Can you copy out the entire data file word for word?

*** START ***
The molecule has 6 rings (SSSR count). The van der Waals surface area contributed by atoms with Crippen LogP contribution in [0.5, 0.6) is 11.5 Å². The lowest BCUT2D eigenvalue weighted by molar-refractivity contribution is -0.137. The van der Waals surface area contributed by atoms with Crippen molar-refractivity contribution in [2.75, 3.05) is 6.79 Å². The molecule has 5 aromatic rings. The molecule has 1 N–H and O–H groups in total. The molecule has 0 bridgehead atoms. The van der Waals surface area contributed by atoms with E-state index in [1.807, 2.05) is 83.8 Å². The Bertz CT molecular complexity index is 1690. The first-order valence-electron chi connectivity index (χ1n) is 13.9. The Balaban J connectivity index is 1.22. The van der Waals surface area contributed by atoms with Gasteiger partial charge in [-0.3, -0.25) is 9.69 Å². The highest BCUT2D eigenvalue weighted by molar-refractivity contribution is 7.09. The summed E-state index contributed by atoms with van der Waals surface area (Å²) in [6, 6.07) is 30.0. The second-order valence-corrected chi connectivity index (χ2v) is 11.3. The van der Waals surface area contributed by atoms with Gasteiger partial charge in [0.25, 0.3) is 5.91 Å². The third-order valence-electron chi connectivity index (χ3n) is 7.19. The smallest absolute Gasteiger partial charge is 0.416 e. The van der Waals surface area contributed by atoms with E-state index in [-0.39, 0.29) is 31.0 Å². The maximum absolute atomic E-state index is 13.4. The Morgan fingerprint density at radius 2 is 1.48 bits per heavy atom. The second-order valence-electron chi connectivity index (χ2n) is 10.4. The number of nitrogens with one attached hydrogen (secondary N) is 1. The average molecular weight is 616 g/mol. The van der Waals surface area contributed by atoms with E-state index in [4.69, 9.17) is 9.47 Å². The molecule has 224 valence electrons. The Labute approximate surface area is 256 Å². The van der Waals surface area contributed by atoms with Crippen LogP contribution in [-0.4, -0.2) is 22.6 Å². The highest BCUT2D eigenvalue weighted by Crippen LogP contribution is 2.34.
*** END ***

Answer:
The molecule has 6 rings (SSSR count). The van der Waals surface area contributed by atoms with Crippen LogP contribution in [0.5, 0.6) is 11.5 Å². The lowest BCUT2D eigenvalue weighted by molar-refractivity contribution is -0.137. The van der Waals surface area contributed by atoms with Crippen molar-refractivity contribution in [2.75, 3.05) is 6.79 Å². The molecule has 5 aromatic rings. The molecule has 1 N–H and O–H groups in total. The molecule has 0 bridgehead atoms. The van der Waals surface area contributed by atoms with E-state index in [1.807, 2.05) is 83.8 Å². The Bertz CT molecular complexity index is 1690. The first-order valence-electron chi connectivity index (χ1n) is 13.9. The Balaban J connectivity index is 1.22. The van der Waals surface area contributed by atoms with Gasteiger partial charge in [-0.3, -0.25) is 9.69 Å². The highest BCUT2D eigenvalue weighted by molar-refractivity contribution is 7.09. The summed E-state index contributed by atoms with van der Waals surface area (Å²) in [6, 6.07) is 30.0. The second-order valence-corrected chi connectivity index (χ2v) is 11.3. The van der Waals surface area contributed by atoms with Gasteiger partial charge in [0.25, 0.3) is 5.91 Å². The third-order valence-electron chi connectivity index (χ3n) is 7.19. The smallest absolute Gasteiger partial charge is 0.416 e. The van der Waals surface area contributed by atoms with E-state index in [-0.39, 0.29) is 31.0 Å². The maximum absolute atomic E-state index is 13.4. The Morgan fingerprint density at radius 2 is 1.48 bits per heavy atom. The second-order valence-electron chi connectivity index (χ2n) is 10.4. The number of nitrogens with one attached hydrogen (secondary N) is 1. The average molecular weight is 616 g/mol. The van der Waals surface area contributed by atoms with E-state index in [4.69, 9.17) is 9.47 Å². The molecule has 224 valence electrons. The Labute approximate surface area is 256 Å². The van der Waals surface area contributed by atoms with Crippen LogP contribution in [-0.4, -0.2) is 22.6 Å². The highest BCUT2D eigenvalue weighted by Crippen LogP contribution is 2.34.